Celebrating 58 years of his life and one year in office since he was elected as the first leftist leader in South America’s biggest country – Luiz Inacio Lula da Silva’s rating is sky-high in the personal popularity polls, but backing for his government is dipping.
Lula, as he is universally known, is technically yet to complete 365 days in power – Brazilian electoral rules meant that although he won on 27 October 2002, he formally entered office only on 1 January.
At that time, expectation was rampant and the celebratory atmosphere intoxicating. Crowds poured onto Avenida Paulista in Sao Paulo where there is a tradition of celebrating World Cup victories - but not Presidential elections.
“This is unbelievable in the history of the last 100 years of this country, this is a revolution that is happening!” declared one breathless onlooker. “This means that any one of us can dream about becoming the President of Brazil!”
“I'm euphoric! It’s a day of glory, for partying, for everything!” shouted another.
Supporters of the president were
enthralled he came to power
“This is a historical moment. It's going to be an unforgettable government and it's what we need... morality in politics and ethics. With Lula as president... you can be sure,” said a young man with a child on his shoulders.
One year on, in exactly the same spot on a rainy and cold day in Sao Paulo, the traffic rolls by and no one is in a mood to stop and talk.
“Nothing has really changed. Bus and metro fares have gone up,” complained Anderson Mendez, selling bric-a-brac on a stall.
“Lula is better than Fernando Henrique [Cardoso, former president]. But that’s not difficult. The government should be putting more money into education,” said one of his customers, Luana Fernandes.
With President Lula's growing presence on the world stage after leading the G-22 into the world trade talks in Cancun, Mexico in September, it may come as a surprise that support for his government is at its lowest level – at 41%.
Two of his ministers have since been hit by a scandal involving using public funds for private trips. A key deputy, Fernando Gabeira, has resigned from the party over the mismanagement of the environment and the decision to allow the plantation of genetically modified soya.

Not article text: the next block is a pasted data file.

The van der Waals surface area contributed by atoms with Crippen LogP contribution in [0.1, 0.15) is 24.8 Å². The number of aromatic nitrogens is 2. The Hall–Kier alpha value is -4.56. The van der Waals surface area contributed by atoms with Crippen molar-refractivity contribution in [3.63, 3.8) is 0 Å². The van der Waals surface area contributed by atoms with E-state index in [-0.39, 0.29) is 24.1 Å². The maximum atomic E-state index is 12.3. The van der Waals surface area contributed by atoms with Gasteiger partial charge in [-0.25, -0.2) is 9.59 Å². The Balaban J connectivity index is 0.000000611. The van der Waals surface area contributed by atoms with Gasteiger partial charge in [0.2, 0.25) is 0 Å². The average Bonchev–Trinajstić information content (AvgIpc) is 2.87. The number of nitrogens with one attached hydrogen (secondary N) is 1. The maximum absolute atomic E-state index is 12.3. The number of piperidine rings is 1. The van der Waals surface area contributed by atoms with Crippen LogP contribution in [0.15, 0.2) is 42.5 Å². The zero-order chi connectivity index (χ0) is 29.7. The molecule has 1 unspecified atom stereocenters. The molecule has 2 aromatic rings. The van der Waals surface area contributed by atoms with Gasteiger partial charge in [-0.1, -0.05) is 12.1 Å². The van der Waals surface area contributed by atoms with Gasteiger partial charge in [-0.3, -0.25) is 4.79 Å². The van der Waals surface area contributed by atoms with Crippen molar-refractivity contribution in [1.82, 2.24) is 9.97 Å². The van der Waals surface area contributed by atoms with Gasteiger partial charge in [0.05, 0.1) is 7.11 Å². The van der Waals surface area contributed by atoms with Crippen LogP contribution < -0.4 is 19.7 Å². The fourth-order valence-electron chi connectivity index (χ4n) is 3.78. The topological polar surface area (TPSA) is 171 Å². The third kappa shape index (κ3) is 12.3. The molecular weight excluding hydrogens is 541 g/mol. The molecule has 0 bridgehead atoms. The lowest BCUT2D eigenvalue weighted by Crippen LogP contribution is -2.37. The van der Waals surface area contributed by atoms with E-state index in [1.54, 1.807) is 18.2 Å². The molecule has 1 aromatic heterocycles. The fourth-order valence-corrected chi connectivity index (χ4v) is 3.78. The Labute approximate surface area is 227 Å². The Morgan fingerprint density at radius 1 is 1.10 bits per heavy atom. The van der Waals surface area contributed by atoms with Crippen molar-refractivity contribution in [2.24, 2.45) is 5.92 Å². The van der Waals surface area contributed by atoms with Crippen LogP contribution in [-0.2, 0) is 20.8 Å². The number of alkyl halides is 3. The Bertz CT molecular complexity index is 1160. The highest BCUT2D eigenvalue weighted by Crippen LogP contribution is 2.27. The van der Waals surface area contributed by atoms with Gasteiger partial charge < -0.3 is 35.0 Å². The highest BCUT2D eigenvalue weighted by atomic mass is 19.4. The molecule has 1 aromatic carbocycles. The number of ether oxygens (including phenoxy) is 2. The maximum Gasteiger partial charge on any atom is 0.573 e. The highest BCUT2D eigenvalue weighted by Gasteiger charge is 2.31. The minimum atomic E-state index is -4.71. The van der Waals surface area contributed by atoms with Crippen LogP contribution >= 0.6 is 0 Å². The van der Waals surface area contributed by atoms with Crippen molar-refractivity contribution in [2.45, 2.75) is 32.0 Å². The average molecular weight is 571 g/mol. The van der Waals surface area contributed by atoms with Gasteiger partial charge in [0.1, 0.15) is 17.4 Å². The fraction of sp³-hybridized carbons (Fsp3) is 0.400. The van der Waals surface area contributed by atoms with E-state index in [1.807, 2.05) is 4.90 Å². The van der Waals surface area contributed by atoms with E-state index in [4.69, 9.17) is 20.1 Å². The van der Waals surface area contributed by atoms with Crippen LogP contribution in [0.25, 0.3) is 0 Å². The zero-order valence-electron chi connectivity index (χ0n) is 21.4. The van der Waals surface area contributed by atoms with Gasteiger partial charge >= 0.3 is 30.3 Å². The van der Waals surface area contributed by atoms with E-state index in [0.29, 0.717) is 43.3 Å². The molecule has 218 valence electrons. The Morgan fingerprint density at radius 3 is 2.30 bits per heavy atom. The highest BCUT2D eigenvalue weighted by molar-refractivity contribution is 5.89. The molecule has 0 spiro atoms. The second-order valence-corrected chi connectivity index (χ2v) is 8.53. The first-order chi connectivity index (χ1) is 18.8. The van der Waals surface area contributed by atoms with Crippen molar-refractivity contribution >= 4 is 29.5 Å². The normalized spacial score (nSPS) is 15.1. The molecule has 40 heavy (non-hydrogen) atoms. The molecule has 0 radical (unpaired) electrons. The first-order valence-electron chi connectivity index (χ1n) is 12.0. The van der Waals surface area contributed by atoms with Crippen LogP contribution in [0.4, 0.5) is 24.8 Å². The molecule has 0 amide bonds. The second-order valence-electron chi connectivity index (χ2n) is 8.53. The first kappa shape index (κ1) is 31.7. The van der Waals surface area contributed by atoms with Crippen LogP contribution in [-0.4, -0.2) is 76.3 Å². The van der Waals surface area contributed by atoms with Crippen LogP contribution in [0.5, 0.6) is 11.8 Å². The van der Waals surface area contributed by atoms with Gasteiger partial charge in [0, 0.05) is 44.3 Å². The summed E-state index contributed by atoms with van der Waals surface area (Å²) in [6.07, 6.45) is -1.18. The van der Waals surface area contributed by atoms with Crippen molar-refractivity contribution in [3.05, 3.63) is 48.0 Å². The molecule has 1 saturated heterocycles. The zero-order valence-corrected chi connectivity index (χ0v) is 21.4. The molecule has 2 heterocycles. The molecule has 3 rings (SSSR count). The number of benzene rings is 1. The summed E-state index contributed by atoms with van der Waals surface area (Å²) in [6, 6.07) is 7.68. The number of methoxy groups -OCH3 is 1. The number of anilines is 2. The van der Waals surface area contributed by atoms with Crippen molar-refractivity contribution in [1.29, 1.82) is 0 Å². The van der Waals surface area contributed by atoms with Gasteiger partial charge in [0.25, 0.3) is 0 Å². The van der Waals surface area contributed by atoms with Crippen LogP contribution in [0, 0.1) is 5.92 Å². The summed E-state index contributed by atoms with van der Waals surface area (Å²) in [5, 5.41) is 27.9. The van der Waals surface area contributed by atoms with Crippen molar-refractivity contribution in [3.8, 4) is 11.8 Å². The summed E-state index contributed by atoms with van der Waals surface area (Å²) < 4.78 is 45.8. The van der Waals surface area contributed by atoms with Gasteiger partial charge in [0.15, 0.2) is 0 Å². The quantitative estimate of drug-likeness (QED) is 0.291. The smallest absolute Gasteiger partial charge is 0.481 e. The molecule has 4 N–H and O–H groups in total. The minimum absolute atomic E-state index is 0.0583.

Economic growth is stagnant. Unemployment has risen and stands at more than 20% in Sao Paulo.
Lula's personal popularity is at a high
but that of his government is down
The urgent issue of agrarian reform is yet to be resolved.
Last year, one of the leaders of the MST, the landless peasants' movement, said: “I'm going to tell you something that I wouldn't even tell the press here. If the Lula government wants to take land away from the landowners, it is possible that they will arm themselves. If we don't continue to struggle and to fight it would be a very big strategic and tactical error.”
Yet, the administration is only 10 months into its four-year term. It has a formidable and colourful ministerial team.
Chief of staff is Jose Dirceu, a man who trained rebels in Cuba, underwent plastic surgery to re-enter Brazil clandestinely during the military dictatorship, and lived under a false identity for 10 years.
Environment Minister Marina Silva was a former colleague of the murdered rubber-tapper Chico Mendez. Culture minister Gilberto Gil is a musical legend and former exile. President of the party Jose Genoino survived torture, which killed many of his fellow guerrillas who plotted an overthrow from deep in the Amazon.
Then there is Lula himself, a former shoeshine boy, metalworker and illegal strike leader. Together, it took them 22 years to form a party and take power.
"I always compare politics with marriage"
Luiz Inacio Lula da Silva
The government is likely to forge a new agreement with the International Monetary Fund for a further loan of $10 billion. The move is expected to antagonise their supporters' core membership. But a showdown is expected with the US over the future of the Free Trade Area of the Americas in Miami on 19 November.
“I always compare politics with marriage,” Lula had cautioned on the night of his acceptance speech to the crowd below.
“When we are in love, when we want to get married we sit down with our girlfriends and we plan our dreams, discussing what we can do. We get married and we don’t always manage to do everything that we wanted to do as quickly as we had imagined,” he said.
While the honeymoon is certainly long over, most seem happy to settle into a domestic routine for now. There are a few, however, who already want to file for divorce.